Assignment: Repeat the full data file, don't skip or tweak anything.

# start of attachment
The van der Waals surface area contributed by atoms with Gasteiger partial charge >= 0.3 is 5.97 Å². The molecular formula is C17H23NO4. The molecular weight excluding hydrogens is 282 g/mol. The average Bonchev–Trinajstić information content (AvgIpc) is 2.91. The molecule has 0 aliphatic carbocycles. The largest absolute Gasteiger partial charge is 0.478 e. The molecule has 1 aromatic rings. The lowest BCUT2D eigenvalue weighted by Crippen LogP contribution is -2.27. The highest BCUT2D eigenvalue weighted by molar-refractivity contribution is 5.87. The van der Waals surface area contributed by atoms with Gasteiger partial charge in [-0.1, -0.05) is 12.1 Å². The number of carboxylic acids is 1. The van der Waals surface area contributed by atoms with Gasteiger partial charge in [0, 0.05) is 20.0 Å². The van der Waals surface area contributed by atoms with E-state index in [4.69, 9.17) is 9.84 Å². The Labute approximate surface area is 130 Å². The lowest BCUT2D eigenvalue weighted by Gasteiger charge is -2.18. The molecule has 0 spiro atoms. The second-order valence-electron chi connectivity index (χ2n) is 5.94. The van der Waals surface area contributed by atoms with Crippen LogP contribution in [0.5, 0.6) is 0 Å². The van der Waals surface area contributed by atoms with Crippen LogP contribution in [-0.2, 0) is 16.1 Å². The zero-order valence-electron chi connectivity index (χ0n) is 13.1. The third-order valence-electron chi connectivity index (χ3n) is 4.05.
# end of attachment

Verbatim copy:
The van der Waals surface area contributed by atoms with Gasteiger partial charge >= 0.3 is 5.97 Å². The molecular formula is C17H23NO4. The molecular weight excluding hydrogens is 282 g/mol. The average Bonchev–Trinajstić information content (AvgIpc) is 2.91. The molecule has 0 aliphatic carbocycles. The largest absolute Gasteiger partial charge is 0.478 e. The molecule has 1 aromatic rings. The lowest BCUT2D eigenvalue weighted by Crippen LogP contribution is -2.27. The highest BCUT2D eigenvalue weighted by molar-refractivity contribution is 5.87. The van der Waals surface area contributed by atoms with Gasteiger partial charge in [-0.1, -0.05) is 12.1 Å². The number of carboxylic acids is 1. The van der Waals surface area contributed by atoms with Gasteiger partial charge in [0, 0.05) is 20.0 Å². The van der Waals surface area contributed by atoms with E-state index in [4.69, 9.17) is 9.84 Å². The Labute approximate surface area is 130 Å². The lowest BCUT2D eigenvalue weighted by Gasteiger charge is -2.18. The molecule has 0 spiro atoms. The second-order valence-electron chi connectivity index (χ2n) is 5.94. The van der Waals surface area contributed by atoms with Crippen LogP contribution in [0.5, 0.6) is 0 Å². The van der Waals surface area contributed by atoms with Crippen LogP contribution in [-0.2, 0) is 16.1 Å². The zero-order valence-electron chi connectivity index (χ0n) is 13.1. The third-order valence-electron chi connectivity index (χ3n) is 4.05.